Hard-hitting reality and human resilience stories form basis of Arabian Nights at DIFF 2009

Sun Nov 15,2009

A series of hard-hitting films featuring diverse storylines from across the Arab world will be screened as part of the Arabian Nights programming during DIFF 2009.

Antonia Carver, Arab Programme Consultant said the Arabian Nights repertoire is a reality-check on contemporary Arab and Middle East society through the lens eye.

“What is heartening is the diversity and creativity of the filmmakers, who find poignant, warm, even witty, moments full of hope, amid the most hard-hitting of narratives. These films are true pictures of the ‘Arab world’ in its widest sense – from Sydney to Paris, Berlin and London, via Gaza and the mountains of Iraqi Kurdistan,” she said.

My Father, My Uncle, by Christoph Heller, is a moving documentary chronicling the life of 28-year-old Iraqi-German Sinan, who travels to Sharjah to meet his long-lost father’s family. After being adopted at birth by his uncle and German wife, the couple separate and Sinan is taken by his mother to Darmstadt, Germany, where he has lived ever since. The film reflects on family ties, cultural differences and the bond between parents and their children.

Director Jacques Audiard brings Un Prophete (A Prophet), about a young man sent to a French prison where he becomes a mafia kingpin. The young Arab man, Malik is sentenced to six years in prison. But he is not only smaller and weaker than his toughened contemporaries inside, Malik is also completely illiterate. But he is brave and a fast learner and soon is secretly plotting a dangerous and audacious master plan of his own, using the force of his magnetic personality.

Whisper with the Wind by Iranian/Kurdish director Shahram Alidi is a strange, surreal and allegorical tale of Mam Baldar, a very unusual postman who travels among the mountainous villages of Iraqi Kurdistan recording and delivering people’s messages. Through Mam’s journeys, the director brings out the suffering of Iraqi Kurds over recent decades and offers a spellbinding phantasmagoric narrative.

Apres La Chute (After the Downfall) focuses on Kurdish exile Azad, who invites fellow exiles over to celebrate the collapse of Saddam Hussein’s regime in 2003, but as the TV images unfold, the initial joy becomes fused with ongoing tensions and betrayals. The documentary-style character drama comes from award-winning Hiner Saleem.

Another historically significant event, the Israeli attack on Gaza Strip in January 2009 and subsequent barricade of Palestinian citizens, forms the context for two powerful films.

Piombo Fuso (Cast Lead) features footage taken by Italian film-maker Stefano Savona on January 6, 2009, the eleventh day of the Israeli attack on the Gaza Strip, with the district barricaded and no one able to get in or out. It captures the poignant and tragic vignettes of daily life in Gaza, during the last tragic days of operation.

To Shoot An Elephant, by Mohammad Rujailah and Alberto Arce, is inspired by the George Orwell essay of the same name, and documents the human cost of Israel’s 2009 assault on Gaza. Based on uncompromising and often harrowing footage actually filmed inside Gaza during ‘Operation Cast Lead’, this precious, eye-witness account was created by foreign journalists, witnesses and aid workers, embedded with the Gazan emergency services. Through their brave actions, we witness the true human cost of the offensive, and the courage and resilience of those who faced it.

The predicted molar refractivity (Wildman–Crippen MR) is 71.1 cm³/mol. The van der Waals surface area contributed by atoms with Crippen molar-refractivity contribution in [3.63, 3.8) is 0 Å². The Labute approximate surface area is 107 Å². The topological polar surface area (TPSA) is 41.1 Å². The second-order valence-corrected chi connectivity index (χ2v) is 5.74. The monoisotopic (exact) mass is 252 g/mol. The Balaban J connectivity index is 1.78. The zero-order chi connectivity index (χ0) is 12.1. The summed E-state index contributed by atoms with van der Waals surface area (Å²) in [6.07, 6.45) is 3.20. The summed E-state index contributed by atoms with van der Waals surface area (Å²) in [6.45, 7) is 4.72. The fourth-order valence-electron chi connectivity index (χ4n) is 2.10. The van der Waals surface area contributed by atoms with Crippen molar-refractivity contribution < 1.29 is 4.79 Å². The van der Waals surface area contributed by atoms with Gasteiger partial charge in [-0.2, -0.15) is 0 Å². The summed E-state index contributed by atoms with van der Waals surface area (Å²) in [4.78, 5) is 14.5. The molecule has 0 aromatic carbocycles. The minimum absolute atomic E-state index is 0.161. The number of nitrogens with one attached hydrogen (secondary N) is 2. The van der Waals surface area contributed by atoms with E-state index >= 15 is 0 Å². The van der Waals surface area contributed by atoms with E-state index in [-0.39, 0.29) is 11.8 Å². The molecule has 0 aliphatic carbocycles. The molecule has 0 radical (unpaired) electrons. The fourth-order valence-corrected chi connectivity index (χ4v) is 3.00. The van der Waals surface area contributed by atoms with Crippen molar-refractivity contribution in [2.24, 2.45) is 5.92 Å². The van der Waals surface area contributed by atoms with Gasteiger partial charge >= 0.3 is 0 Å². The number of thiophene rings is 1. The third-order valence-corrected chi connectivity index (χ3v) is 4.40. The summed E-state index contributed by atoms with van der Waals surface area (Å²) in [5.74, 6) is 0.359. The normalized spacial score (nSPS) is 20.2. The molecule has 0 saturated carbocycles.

Checkpoint Rock: Canciones Desde Palestina (Checkpoint Rock: Songs from Palestine) by Fermin Muguruza is altogether more joyous in tone, with singers Habib Al Deek and Muthana Sha’baan, rappers DAM and Safaa Arapiyat, celebrated Le Trio Joubran and soul singer Amal Murkus providing an insight into Palestine’s contemporary music scene. The journey starts with footage of Marcel Khalife reading at Mahmoud Darwish’s funeral, and the spirit of the late, great poet pervades the film. The screening will be followed by a live jam, featuring director Muguruza alongside some of the key artistes from the film.

The son of a world-renowned Iraqi writer struggles with his conscience and his assassinated father’s legacy in another world premiere at DIFF, Tangled Up In Blue, a drama of urban alienation set in austere yet chaotic London, directed by Haider Rashid. The protagonist plans to publish a book which exploits his assassinated father’s name, while wrestling with his unrequited love for his best friend.

Good Morning, Aman breaks the regional mould, and is a tense drama from award-winning Italian shorts director Claudio Noce set in the underworld of Rome’s Somali immigrants. Cinematographer Michele D’Attanasio’s documentary-style, handheld camera weaves its way through the city’s underbelly, and a tense, original screenplay, makes for a highly original debut.

Nabil Ben Yadir’s Les Barons (The Barons) is an oddly profound comedy about a trio of indolent street philosophers trying to keep reality at bay in downtown Brussels. In this brilliant debut feature, Yadir serves up the wisecracks with a generous dose of cheeky humour, social comment and whip-smart wit.

Cedar Boys by Serhat Caradee is a gritty and engrossing feature set amidst Australia’s working class Lebanese community. It is an authentic, compelling and adrenaline-charged ride into the lives of young men of Middle Eastern descent struggling to get by in modern-day Australia.

Now in its sixth year, DIFF 2009 is held in association with Dubai Studio City and will be held from December 9 to 16.  Dubai Duty Free, Dubai Pearl, Emirates Airline and Madinat Jumeirah are the principal sponsors of DIFF and the event is supported by Dubai Culture and Arts Authority (Dubai Culture).

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